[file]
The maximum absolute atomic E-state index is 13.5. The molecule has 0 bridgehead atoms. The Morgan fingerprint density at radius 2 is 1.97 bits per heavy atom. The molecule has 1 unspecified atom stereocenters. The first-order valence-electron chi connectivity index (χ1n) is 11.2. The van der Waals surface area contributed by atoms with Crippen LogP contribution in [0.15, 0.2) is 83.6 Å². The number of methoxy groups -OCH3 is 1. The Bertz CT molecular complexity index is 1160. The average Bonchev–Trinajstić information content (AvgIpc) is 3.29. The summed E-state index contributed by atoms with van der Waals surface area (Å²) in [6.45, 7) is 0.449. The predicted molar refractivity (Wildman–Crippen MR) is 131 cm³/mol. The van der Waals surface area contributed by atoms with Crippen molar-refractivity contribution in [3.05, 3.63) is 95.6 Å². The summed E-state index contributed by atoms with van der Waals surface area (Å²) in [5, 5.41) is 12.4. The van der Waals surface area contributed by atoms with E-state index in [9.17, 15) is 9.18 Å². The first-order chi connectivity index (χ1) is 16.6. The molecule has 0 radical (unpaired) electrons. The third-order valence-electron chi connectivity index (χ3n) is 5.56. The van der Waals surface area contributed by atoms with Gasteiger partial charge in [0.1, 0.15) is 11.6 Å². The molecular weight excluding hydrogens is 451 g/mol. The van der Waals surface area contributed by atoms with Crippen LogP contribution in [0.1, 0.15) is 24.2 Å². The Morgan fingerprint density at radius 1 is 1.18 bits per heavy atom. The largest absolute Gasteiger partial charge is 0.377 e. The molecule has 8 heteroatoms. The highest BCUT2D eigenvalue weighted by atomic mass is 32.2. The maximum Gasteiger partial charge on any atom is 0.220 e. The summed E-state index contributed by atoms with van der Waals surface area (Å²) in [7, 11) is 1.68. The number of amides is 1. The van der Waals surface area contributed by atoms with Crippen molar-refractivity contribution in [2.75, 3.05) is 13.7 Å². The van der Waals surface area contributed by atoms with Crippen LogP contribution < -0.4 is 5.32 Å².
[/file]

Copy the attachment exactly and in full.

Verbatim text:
The maximum absolute atomic E-state index is 13.5. The molecule has 0 bridgehead atoms. The Morgan fingerprint density at radius 2 is 1.97 bits per heavy atom. The molecule has 1 unspecified atom stereocenters. The first-order valence-electron chi connectivity index (χ1n) is 11.2. The van der Waals surface area contributed by atoms with Crippen LogP contribution in [0.15, 0.2) is 83.6 Å². The number of methoxy groups -OCH3 is 1. The Bertz CT molecular complexity index is 1160. The average Bonchev–Trinajstić information content (AvgIpc) is 3.29. The summed E-state index contributed by atoms with van der Waals surface area (Å²) in [6.45, 7) is 0.449. The predicted molar refractivity (Wildman–Crippen MR) is 131 cm³/mol. The van der Waals surface area contributed by atoms with Crippen molar-refractivity contribution in [3.05, 3.63) is 95.6 Å². The summed E-state index contributed by atoms with van der Waals surface area (Å²) in [5, 5.41) is 12.4. The van der Waals surface area contributed by atoms with E-state index in [9.17, 15) is 9.18 Å². The first-order chi connectivity index (χ1) is 16.6. The molecule has 0 radical (unpaired) electrons. The third-order valence-electron chi connectivity index (χ3n) is 5.56. The van der Waals surface area contributed by atoms with Gasteiger partial charge in [0.1, 0.15) is 11.6 Å². The molecular weight excluding hydrogens is 451 g/mol. The van der Waals surface area contributed by atoms with Crippen LogP contribution in [0.1, 0.15) is 24.2 Å². The Morgan fingerprint density at radius 1 is 1.18 bits per heavy atom. The largest absolute Gasteiger partial charge is 0.377 e. The molecule has 8 heteroatoms. The highest BCUT2D eigenvalue weighted by atomic mass is 32.2. The maximum Gasteiger partial charge on any atom is 0.220 e. The summed E-state index contributed by atoms with van der Waals surface area (Å²) in [7, 11) is 1.68. The number of amides is 1. The van der Waals surface area contributed by atoms with Crippen molar-refractivity contribution in [2.75, 3.05) is 13.7 Å². The van der Waals surface area contributed by atoms with Crippen LogP contribution < -0.4 is 5.32 Å².